Discover more from The Gold Observer
Is the Gold Price Suppressed on the COMEX Futures Exchange?
From examining the roll data of gold futures contracts on the COMEX I have found no evidence of gold price suppression.
One of the most discussed topics in the gold space is long-term gold price suppression on the COMEX futures exchange in New York. It’s an interesting theory, because we know that in the past the United States has been active in “stabilizing” the gold price to make to dollar look stronger. But that was done openly in the 1960s and 1970s by selling physical gold. Is any entity still suppressing the gold price, and does it use the futures market?
Price manipulation through spoofing, which can be small intraday price movements up or down, has been proven time and again, but not long-term suppression.
In a recent video precious metals commentator Andrew Maguire was talking about gold price suppression and mentioned that traders can roll large futures positions. Towards the regulator he stated:
What? You mean you can roll it over for ad infinitum? … If there is one thing you should focus on it is that.
Gold futures can indeed be rolled ad infinitum, just like corn, sugar, oil, stock indices, bond, FX, and crypto futures. Rolling is an essential feature of the futures market. Though, Maguire brings up an excellent point for investigating if a massive short position in the gold futures market is suppressing the price: the roll data.
How it Works
Futures can be traded many months into the future. For gold February, April, June, August, October and December are actively traded months—the rest be can ignored. The “near month” always captures the bulk of trading volume and open interest. At the time of writing the most actively traded contract (near month) on the COMEX is February.
Let’s run though a scenario of long-term price suppression on the COMEX, to subsequently examine roll data and see if this is actually happening.
Suppose, a crooked entity sells short hundreds of thousands of contracts. This is very difficult because the regulator sets position limits for all traders, but we will assume the crooked entity has found a way to circumvent the restrictions. The massive short is opened in the near month, driving down the futures price, and through arbitragers the futures price is translated to the spot market: the price of physical gold is suppressed too.
Now what? Any futures position will eventually expire. The massive short seller has three options. The first possibility is to close the short position by opening an opposite position. In case of a massive short position an equal amount of contracts will have to be bought long for the clearinghouse to net it all out. The result would be that the initial price suppression of the massive short would be undone—closing a short leads to the price going up. The second possibility for the massive short is to physically delivery the metal. From COMEX delivery data, however, we know only a small percentage of the open interest is physically delivered. No big short is delivering hundreds to thousands of tonnes of gold every other month.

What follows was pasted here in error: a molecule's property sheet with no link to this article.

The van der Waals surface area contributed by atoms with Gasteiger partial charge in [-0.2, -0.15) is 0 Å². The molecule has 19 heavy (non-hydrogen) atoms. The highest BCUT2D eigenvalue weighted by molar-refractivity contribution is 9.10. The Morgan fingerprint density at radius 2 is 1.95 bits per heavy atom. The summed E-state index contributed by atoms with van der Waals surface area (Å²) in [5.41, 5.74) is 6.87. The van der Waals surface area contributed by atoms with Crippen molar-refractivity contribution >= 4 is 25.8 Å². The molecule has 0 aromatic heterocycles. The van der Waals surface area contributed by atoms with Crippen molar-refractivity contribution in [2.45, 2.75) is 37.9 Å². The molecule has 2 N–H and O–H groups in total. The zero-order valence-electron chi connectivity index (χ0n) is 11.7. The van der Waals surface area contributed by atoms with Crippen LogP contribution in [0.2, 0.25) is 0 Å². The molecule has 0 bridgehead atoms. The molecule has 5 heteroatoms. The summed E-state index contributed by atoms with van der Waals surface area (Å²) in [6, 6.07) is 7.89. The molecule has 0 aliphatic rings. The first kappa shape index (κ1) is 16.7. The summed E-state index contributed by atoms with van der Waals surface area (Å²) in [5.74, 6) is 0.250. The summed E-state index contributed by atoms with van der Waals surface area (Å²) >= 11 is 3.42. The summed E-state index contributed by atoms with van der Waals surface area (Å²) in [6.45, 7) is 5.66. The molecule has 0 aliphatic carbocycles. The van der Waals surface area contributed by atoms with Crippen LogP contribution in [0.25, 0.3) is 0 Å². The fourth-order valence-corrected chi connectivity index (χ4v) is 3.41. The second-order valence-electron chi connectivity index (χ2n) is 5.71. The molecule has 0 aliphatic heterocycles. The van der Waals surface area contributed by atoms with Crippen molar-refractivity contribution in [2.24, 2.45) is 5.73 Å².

The third possibility for the massive short is to roll, by closing its near month position and open a new massive short in the next active month. But a large roll would leave traces in futures prices. When a massive short is rolled the price of the expiring month is pushed up, and the price of the next active month is pushed down. The spread between the contracts—calculated as the next active month minus the near month—would decline during the roll period.
What I did is grab the settlement prices from the COMEX website and made a chart. Below you can see the progression of the spread (between the December 2021 and February 2022 contract) from the beginning of October until the end of November. The last day of November was the start of the delivery procedure for December, so most traders rolled (or closed) their December positions prior to that.
Clearly, the spread increased leading up to the end of November, signaling the longs were more eager to roll than the shorts. In other words, it looks like more longs than shorts rolled.
If there was any period suited for holding down the price of gold it was in the past few months when the world was shocked by the highest inflation numbers in 30 years. In the data at my disposal, however, I see no evidence of a massive short suppressing the gold price on the COMEX.
The only critique of my methodology I can think of is that I used settlement prices instead of bid and ask quotes. Unfortunately, I don’t have the resources to obtain the latter. Supporting my findings is a similar investigation performed by Keith Weiner from Monetary Metals (read here), who used spot and futures bid and ask quotes over several decades. His conclusion is the same as mine: there is no evidence for gold price suppression on the COMEX.
Having said that, I would be happy to change my mind if anyone has new evidence.